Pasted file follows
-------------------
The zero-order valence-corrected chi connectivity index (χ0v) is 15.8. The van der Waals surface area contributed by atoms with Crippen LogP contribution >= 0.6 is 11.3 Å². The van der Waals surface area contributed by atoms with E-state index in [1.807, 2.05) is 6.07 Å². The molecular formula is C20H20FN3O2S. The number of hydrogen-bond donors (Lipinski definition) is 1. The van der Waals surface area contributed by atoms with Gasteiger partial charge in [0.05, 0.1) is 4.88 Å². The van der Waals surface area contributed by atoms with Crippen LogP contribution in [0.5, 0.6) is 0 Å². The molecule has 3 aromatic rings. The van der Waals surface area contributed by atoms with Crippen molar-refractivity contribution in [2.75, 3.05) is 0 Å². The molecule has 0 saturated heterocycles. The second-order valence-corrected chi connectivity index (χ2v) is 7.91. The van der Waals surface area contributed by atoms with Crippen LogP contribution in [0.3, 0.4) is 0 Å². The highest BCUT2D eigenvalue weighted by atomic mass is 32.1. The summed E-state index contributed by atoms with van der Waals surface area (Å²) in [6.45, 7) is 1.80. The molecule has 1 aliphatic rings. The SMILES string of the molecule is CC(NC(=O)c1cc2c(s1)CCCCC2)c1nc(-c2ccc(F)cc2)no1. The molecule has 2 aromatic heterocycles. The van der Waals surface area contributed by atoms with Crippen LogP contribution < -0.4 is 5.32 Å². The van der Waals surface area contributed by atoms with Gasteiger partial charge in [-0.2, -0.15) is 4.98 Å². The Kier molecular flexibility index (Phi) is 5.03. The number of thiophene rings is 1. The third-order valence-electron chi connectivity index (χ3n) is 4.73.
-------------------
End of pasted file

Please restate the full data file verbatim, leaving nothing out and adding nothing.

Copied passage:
The zero-order valence-corrected chi connectivity index (χ0v) is 15.8. The van der Waals surface area contributed by atoms with Crippen LogP contribution >= 0.6 is 11.3 Å². The van der Waals surface area contributed by atoms with E-state index in [1.807, 2.05) is 6.07 Å². The molecular formula is C20H20FN3O2S. The number of hydrogen-bond donors (Lipinski definition) is 1. The van der Waals surface area contributed by atoms with Gasteiger partial charge in [0.05, 0.1) is 4.88 Å². The van der Waals surface area contributed by atoms with Crippen LogP contribution in [0.5, 0.6) is 0 Å². The molecule has 3 aromatic rings. The van der Waals surface area contributed by atoms with Crippen molar-refractivity contribution in [2.75, 3.05) is 0 Å². The molecule has 0 saturated heterocycles. The second-order valence-corrected chi connectivity index (χ2v) is 7.91. The van der Waals surface area contributed by atoms with Crippen LogP contribution in [0.3, 0.4) is 0 Å². The highest BCUT2D eigenvalue weighted by atomic mass is 32.1. The summed E-state index contributed by atoms with van der Waals surface area (Å²) in [6.45, 7) is 1.80. The molecule has 1 aliphatic rings. The SMILES string of the molecule is CC(NC(=O)c1cc2c(s1)CCCCC2)c1nc(-c2ccc(F)cc2)no1. The molecule has 2 aromatic heterocycles. The van der Waals surface area contributed by atoms with Crippen LogP contribution < -0.4 is 5.32 Å². The van der Waals surface area contributed by atoms with Gasteiger partial charge in [-0.2, -0.15) is 4.98 Å². The Kier molecular flexibility index (Phi) is 5.03. The number of thiophene rings is 1. The third-order valence-electron chi connectivity index (χ3n) is 4.73.